In Scotland, where there is no law of trespass, people walk about on land--but they walk about on it without all these bureaucratic arrangements that we are now setting up. They do so with an understanding that makes some of these rules and regulations unnecessary. I do not know how the legislation will be applied in Scotland. We have heard dire suggestions that it may be even more bureaucratic, but, as people already walk on the land in Scotland--no one can keep them off it--I am not sure that that will be necessary.
Lord Marlesford: I am slightly confused. My noble friend Lord Renton moved Amendment No. 302 rather than Amendment No. 303, with which it is grouped. On the other hand, Members of the Committee seem to have been discussing both together, so I hope that I am in order in referring to both amendments.
Amendment No. 302 refers to compensation for additional costs which fall upon landowners as a result of the legislation. My impression from last week's proceedings is that the Government have largely accepted this. We have already had undertakings that they will pay for signing, for the additional fencing that may be necessary, for the collection of litter and for other items of additional cost. It seems to me that the Government have accepted that principle already. Provided that there is careful scrutiny of claims to ensure that they are not spurious or exaggerated, it is obvious that that is a principle which is within the existing remit of public policy for such compensation to be made.
Amendment No. 303 is a different matter. It is a major issue. With great respect to the Government, I am not entirely sure that it will be an issue for them to decide. In his interesting interventions at earlier stages of our discussions, we had, as it were, a forewarning from my noble friend Lord Brittan that it will be a matter of the interpretation of the convention. As we all know, that interpretation is ultimately not for the courts in this country--although we have been told repeatedly that now that the convention is enshrined in British law it will be a great deal easier for the courts in this country to interpret it and obviate the need for appeals overseas. I can see why the Government may at this stage be reluctant to concede the principle, because it could be pretty expensive. Nevertheless, it seems to me that it will be hard for the courts to reject at any rate the fact that there will have been a diminution in the value of land. I should state that I have no personal interest in this matter.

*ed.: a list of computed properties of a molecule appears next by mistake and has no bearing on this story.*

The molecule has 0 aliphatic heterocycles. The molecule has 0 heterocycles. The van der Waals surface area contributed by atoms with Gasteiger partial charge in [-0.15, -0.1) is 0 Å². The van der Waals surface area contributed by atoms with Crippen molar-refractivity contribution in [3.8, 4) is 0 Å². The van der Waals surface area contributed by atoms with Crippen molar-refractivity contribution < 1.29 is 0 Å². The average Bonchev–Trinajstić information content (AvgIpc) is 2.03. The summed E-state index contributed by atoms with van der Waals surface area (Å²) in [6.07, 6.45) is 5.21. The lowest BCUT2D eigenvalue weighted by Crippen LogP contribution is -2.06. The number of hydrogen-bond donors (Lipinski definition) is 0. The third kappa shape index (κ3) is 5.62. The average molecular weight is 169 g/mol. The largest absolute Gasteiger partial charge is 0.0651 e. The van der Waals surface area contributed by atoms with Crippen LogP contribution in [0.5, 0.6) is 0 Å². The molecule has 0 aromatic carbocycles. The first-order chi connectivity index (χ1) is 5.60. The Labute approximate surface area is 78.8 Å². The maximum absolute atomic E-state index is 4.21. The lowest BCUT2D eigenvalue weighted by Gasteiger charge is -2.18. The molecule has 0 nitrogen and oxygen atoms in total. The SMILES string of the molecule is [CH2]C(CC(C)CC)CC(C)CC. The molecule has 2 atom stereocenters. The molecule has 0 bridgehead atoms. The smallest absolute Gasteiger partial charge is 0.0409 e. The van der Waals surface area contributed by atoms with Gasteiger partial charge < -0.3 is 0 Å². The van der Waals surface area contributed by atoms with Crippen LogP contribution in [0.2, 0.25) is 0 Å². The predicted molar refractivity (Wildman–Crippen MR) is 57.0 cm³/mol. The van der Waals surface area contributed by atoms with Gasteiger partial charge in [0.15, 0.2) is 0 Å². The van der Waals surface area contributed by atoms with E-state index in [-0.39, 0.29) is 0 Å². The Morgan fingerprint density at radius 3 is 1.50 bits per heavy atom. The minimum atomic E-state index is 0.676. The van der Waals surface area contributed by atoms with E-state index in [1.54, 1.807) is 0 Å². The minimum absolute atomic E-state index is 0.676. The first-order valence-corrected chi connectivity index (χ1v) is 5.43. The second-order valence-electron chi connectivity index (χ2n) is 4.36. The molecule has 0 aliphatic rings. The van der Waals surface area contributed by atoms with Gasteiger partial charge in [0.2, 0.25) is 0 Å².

I have already received, as no doubt have other Members of the Committee, representations from landowners who believe that they will be affected. I am thinking of one particular major public landowner. Those who have rented the sporting rights have indicated that they will not be prepared to pay the same rents for sporting rights once access rights come into force. I suggest that that would be a simple test applicable by the courts in deciding whether there has been a diminution in the value of the land concerned.